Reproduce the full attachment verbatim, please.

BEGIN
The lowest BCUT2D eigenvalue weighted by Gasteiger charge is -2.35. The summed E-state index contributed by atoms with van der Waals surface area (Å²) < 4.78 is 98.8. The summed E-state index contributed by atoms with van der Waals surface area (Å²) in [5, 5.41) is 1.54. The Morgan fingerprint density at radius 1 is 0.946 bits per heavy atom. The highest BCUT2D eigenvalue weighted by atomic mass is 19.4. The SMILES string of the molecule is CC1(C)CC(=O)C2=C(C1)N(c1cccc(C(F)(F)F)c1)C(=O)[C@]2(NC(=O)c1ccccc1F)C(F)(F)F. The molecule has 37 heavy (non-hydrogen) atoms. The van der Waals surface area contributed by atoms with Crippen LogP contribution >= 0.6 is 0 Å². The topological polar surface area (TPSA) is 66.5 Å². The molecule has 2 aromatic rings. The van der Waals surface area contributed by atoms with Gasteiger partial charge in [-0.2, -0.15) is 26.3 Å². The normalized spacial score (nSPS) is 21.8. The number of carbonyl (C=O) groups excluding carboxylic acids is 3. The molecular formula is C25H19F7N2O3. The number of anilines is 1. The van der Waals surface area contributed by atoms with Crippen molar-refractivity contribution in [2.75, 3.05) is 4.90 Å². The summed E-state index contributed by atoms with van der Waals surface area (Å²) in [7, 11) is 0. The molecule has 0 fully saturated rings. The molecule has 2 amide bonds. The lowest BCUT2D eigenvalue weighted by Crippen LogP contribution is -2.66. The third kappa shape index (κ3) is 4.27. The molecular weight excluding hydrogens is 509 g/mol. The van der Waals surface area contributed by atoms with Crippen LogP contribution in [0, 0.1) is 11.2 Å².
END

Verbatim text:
The lowest BCUT2D eigenvalue weighted by Gasteiger charge is -2.35. The summed E-state index contributed by atoms with van der Waals surface area (Å²) < 4.78 is 98.8. The summed E-state index contributed by atoms with van der Waals surface area (Å²) in [5, 5.41) is 1.54. The Morgan fingerprint density at radius 1 is 0.946 bits per heavy atom. The highest BCUT2D eigenvalue weighted by atomic mass is 19.4. The SMILES string of the molecule is CC1(C)CC(=O)C2=C(C1)N(c1cccc(C(F)(F)F)c1)C(=O)[C@]2(NC(=O)c1ccccc1F)C(F)(F)F. The molecule has 37 heavy (non-hydrogen) atoms. The van der Waals surface area contributed by atoms with Crippen LogP contribution >= 0.6 is 0 Å². The topological polar surface area (TPSA) is 66.5 Å². The molecule has 2 aromatic rings. The van der Waals surface area contributed by atoms with Gasteiger partial charge in [-0.2, -0.15) is 26.3 Å². The normalized spacial score (nSPS) is 21.8. The number of carbonyl (C=O) groups excluding carboxylic acids is 3. The molecular formula is C25H19F7N2O3. The number of anilines is 1. The van der Waals surface area contributed by atoms with Crippen molar-refractivity contribution in [2.75, 3.05) is 4.90 Å². The summed E-state index contributed by atoms with van der Waals surface area (Å²) in [7, 11) is 0. The molecule has 0 fully saturated rings. The molecule has 2 amide bonds. The lowest BCUT2D eigenvalue weighted by Crippen LogP contribution is -2.66. The third kappa shape index (κ3) is 4.27. The molecular weight excluding hydrogens is 509 g/mol. The van der Waals surface area contributed by atoms with Crippen LogP contribution in [0, 0.1) is 11.2 Å².